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City Welfare: The Auto Square Wanted Money For Its Billboard, Cerritos Obliged With a $446,000 Gift and a Cheap Loan

October 23, 2023

By Brian Hews

It is no secret that the Cerritos Auto Square is the largest tax revenue generator for the city, selling an average of 60,000 cars per year. Each year, the CAS generates approximately $1.5 billion in annual sales, with Cerritos receiving nearly $15 million in sales tax; the CAS essentially pays for Cerritos’ L.A. County Sheriff’s Station and Community Center, which is budgeted at $15 million annually.

The partnership benefits both Cerritos and the CAS, but as one City Councilmember told LCCN off the record, “the city bends every time they [CAS] asks for something.”

It was rumored that the CAS put pressure on the City Council in 2019 to squash the proposed 3/4 cent sales tax increase for the city that would have brought in over $11 million with then Councilwoman Carol Chen bending for the CAS, voting no to place the measure on the ballot.

And the city, at its September 28, 2023 bent once again for the CAS, with the City Council voting 5-0 to provide what one observer called “corporate welfare.” 

In March of 2023, Cerritos received a request for financial assistance from the CAS to upgrade the existing Cerritos Auto Square digital billboard; the self-proclaimed “largest auto square in the world” needed financial help to fix their billboard.

The city provided financial assistance ten years ago when the sign was upgraded, but since then, the digital display panels have aged and are now operating at less than half brightness. 

Now, the CAS wants financial help again, and the Cerritos City Council obliged, in a big way.

 The CAS “recently solicited bids,” on its own to upgrade the digital sign, which will replace the panels and refurbish lighting and sign structure. Based on “competitive bids” received by the CAS, the total cost to upgrade the existing sign will be over $892,000.

The city trusted the bid amount and now stands to give away $892,000 of Cerritos’ taxpayer dollars.

The city cited Cerritos’ Municipal Code 3.20.060 “to dispense with competitive bidding.” The Section states, “bidding may be dispensed with when the City Council determines it would be in the best interest of the City.” 

As reasons to dispense with formal bidding, the city cited the (non-competitive bid) from the CAS and familiarity with the billboard vendor who schedules Cerritos’ free ads on the billboard. 

When the city cites its code to bypass the public bidding process because “the city knows the vendor who schedules the city’s free ads,” something seems amiss.

Those CAS donations to the City Council sure are paying off. 

The other reasons the City Council could use to dispense with bidding under 3.20.060: CAS’ billboard company is the only company that can do the required work. There are two in Los Angeles that have built several large billboards off many of the major Los Angeles freeways. 

The other reasons are do not apply: emergencies, cooperative agreements, and contracts with government agencies.

The final reason, “in the best interests of the city as judged by the City Council,” was a no-brainer and good old-fashioned pay-to-play.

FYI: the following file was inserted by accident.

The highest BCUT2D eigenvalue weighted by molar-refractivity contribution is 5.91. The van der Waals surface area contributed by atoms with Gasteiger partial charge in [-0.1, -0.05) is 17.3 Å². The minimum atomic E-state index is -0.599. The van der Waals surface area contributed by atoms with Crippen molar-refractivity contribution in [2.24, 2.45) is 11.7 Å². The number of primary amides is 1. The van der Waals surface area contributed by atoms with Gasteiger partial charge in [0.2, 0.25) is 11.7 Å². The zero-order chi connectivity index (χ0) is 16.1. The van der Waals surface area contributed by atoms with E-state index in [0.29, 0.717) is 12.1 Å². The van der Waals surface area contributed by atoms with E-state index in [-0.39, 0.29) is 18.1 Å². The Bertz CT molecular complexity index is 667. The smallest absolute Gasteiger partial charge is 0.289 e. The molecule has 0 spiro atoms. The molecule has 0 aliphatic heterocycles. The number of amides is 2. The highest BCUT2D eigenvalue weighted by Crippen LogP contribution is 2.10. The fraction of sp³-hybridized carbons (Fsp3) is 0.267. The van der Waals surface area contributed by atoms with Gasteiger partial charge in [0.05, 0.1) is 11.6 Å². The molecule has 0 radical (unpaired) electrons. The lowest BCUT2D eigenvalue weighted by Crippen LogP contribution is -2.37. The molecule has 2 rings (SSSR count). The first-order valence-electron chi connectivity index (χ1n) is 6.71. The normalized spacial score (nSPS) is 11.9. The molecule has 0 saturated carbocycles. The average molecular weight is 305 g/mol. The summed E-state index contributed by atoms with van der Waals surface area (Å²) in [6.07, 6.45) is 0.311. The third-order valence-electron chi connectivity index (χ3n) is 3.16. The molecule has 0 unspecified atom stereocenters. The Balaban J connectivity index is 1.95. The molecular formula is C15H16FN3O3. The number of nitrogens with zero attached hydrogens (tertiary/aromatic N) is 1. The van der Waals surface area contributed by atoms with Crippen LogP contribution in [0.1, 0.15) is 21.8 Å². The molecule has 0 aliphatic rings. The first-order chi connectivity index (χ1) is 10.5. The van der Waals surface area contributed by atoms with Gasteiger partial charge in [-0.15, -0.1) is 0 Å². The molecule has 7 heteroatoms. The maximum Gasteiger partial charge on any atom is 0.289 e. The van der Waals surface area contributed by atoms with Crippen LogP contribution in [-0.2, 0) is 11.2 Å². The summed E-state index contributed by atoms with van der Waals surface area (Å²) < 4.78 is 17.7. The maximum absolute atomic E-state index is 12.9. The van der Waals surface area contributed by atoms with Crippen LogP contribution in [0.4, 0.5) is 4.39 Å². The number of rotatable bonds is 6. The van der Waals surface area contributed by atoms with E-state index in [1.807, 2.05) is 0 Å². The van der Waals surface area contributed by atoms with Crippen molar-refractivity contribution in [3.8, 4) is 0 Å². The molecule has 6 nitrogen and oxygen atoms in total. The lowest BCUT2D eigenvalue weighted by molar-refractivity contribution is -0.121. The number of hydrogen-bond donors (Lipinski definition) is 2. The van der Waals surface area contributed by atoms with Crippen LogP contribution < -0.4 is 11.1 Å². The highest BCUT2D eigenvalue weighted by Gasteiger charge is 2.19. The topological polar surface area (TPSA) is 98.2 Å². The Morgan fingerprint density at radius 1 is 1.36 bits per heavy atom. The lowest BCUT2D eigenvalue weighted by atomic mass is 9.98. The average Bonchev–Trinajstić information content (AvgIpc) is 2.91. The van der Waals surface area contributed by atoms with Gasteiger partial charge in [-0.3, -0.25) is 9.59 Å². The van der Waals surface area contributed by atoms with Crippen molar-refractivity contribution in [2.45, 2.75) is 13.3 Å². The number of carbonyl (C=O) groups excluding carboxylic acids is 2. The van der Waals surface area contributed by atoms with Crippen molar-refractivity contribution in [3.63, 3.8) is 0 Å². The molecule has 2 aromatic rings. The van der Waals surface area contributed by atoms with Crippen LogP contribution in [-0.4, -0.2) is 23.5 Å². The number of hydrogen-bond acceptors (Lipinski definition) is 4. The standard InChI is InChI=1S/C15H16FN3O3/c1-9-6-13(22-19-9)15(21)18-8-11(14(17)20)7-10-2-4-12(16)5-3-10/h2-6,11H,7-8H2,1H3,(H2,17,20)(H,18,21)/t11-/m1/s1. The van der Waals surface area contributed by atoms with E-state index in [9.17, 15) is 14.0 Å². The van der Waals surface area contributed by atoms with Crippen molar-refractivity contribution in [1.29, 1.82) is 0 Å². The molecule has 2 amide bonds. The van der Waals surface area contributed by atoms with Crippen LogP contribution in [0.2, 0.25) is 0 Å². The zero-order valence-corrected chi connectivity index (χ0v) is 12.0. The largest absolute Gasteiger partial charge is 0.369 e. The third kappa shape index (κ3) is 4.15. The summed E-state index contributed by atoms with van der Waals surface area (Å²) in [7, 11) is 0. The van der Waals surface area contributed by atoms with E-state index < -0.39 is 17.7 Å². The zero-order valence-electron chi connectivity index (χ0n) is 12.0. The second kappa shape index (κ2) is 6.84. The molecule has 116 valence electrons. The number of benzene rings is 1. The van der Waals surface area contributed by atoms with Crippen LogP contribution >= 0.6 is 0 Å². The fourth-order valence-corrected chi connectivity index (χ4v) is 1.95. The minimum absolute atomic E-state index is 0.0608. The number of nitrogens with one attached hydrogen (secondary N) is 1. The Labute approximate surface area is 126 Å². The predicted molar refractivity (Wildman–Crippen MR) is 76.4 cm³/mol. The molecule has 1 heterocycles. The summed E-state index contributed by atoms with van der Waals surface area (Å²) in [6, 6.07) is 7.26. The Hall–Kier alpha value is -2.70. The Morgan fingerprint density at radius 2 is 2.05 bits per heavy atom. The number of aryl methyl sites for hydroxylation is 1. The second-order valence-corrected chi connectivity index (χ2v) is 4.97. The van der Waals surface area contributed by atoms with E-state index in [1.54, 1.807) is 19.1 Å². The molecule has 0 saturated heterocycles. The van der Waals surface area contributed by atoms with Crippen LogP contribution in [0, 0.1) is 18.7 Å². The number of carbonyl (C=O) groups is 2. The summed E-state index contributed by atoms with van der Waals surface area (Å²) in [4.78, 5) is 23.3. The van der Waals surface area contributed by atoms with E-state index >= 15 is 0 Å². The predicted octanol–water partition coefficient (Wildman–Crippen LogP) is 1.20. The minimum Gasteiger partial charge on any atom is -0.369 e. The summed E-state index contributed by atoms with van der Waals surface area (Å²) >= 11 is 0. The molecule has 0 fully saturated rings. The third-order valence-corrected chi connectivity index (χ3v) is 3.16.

Is it in the best interests of the city to give an association that is earning huge profits free money? The Cerritos Auto Square will not move; think Disneyland and Anaheim.

Follow the money; the CAS gave over $12,000 to certain City Council campaigns in 2020.

That’s a Return on Investment (ROI) that would make Wall Street blush: $12,000 investment that yielded $892,000 in 2.5 years.


Finally, in a move typical of the anti-union majority on City Council, the city will allow the CAS to guard the henhouse regarding wages paid by the contractors to refurbish the billboard.

The billboard is a privately-owned sign, and the CAS will privately manage the project. The city will “require” the CAS and its contractors “to follow all applicable prevailing wage requirements because the city is paying in part the repair work for the project. The CAS will be responsible for implementing prevailing wage requirements that may apply to the project.”

The city’s confidence that the CAS is going to pay prevailing wages was not very high; the city asked for indemnification from any claims about prevailing wages during or after the project is finished.

Other People’s Money

In their proposal, the CAS requested a down payment of 50%, or $446,000 immediately; many residents who spoke at the City Council meeting questioned such a huge amount. 

But then the CAS asked the Bank of Yesirritos to bundle the remaining $446,000 in a five-year loan at 4% interest. 

Consequently, the CAS will pay nothing for the board up front.

But wait, it gets better. The city will pull all the permits; once the permits are approved, the city will give the CAS the remaining $446,000 but will not require the first loan payment for 60 days.

The CAS presumably charges its dealers to advertise on the billboard, so the CAS will have cash flow from their Free City of Cerritos Billboard before the first loan payment is due.

But wait, there’s more. Since 2013, the city has received 10% of the board’s airtime, six minutes per hour, “for the display of public art, advertising and promotion of city­ sponsored events, programs and other items as the city deems appropriate.”

After handing the CAS $882,000, the city (Art Gallucci) kept the free airtime at 10%. No state law dictates the amount of free advertising the CAS (or any billboard owner) can give, yet Cerritos did not ask for additional time. 

The not-want-to-be-identified Cerritos City person told LCCN, “personally, I don’t like to give them (the CAS) anything. They are making record profits, and they are asking for money? They are Art [Gallucci’s] favorite.”

Gallucci retires Nov. 4, 2023.